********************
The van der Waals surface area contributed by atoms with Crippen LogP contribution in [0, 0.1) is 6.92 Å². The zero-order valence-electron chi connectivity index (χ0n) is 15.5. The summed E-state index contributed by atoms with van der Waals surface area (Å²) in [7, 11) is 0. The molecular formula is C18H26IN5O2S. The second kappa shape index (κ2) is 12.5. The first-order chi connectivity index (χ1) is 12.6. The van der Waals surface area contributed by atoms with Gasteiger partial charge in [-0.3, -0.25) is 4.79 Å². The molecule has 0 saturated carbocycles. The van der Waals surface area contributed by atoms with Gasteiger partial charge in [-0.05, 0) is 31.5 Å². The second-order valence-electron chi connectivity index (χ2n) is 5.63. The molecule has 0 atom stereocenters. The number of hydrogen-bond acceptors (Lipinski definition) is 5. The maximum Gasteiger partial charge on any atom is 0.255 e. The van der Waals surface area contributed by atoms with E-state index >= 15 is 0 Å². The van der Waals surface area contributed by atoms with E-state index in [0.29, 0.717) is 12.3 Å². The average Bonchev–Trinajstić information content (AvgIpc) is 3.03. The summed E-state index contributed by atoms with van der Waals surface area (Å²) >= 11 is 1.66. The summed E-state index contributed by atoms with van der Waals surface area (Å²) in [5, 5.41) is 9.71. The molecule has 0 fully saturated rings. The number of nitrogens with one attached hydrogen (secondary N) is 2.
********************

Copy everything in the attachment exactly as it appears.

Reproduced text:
The van der Waals surface area contributed by atoms with Crippen LogP contribution in [0, 0.1) is 6.92 Å². The zero-order valence-electron chi connectivity index (χ0n) is 15.5. The summed E-state index contributed by atoms with van der Waals surface area (Å²) in [7, 11) is 0. The molecular formula is C18H26IN5O2S. The second kappa shape index (κ2) is 12.5. The first-order chi connectivity index (χ1) is 12.6. The van der Waals surface area contributed by atoms with Gasteiger partial charge in [-0.3, -0.25) is 4.79 Å². The molecule has 0 saturated carbocycles. The van der Waals surface area contributed by atoms with Gasteiger partial charge in [-0.05, 0) is 31.5 Å². The second-order valence-electron chi connectivity index (χ2n) is 5.63. The molecule has 0 atom stereocenters. The number of hydrogen-bond acceptors (Lipinski definition) is 5. The maximum Gasteiger partial charge on any atom is 0.255 e. The van der Waals surface area contributed by atoms with E-state index >= 15 is 0 Å². The van der Waals surface area contributed by atoms with E-state index in [0.29, 0.717) is 12.3 Å². The average Bonchev–Trinajstić information content (AvgIpc) is 3.03. The summed E-state index contributed by atoms with van der Waals surface area (Å²) >= 11 is 1.66. The summed E-state index contributed by atoms with van der Waals surface area (Å²) in [5, 5.41) is 9.71. The molecule has 0 fully saturated rings. The number of nitrogens with one attached hydrogen (secondary N) is 2.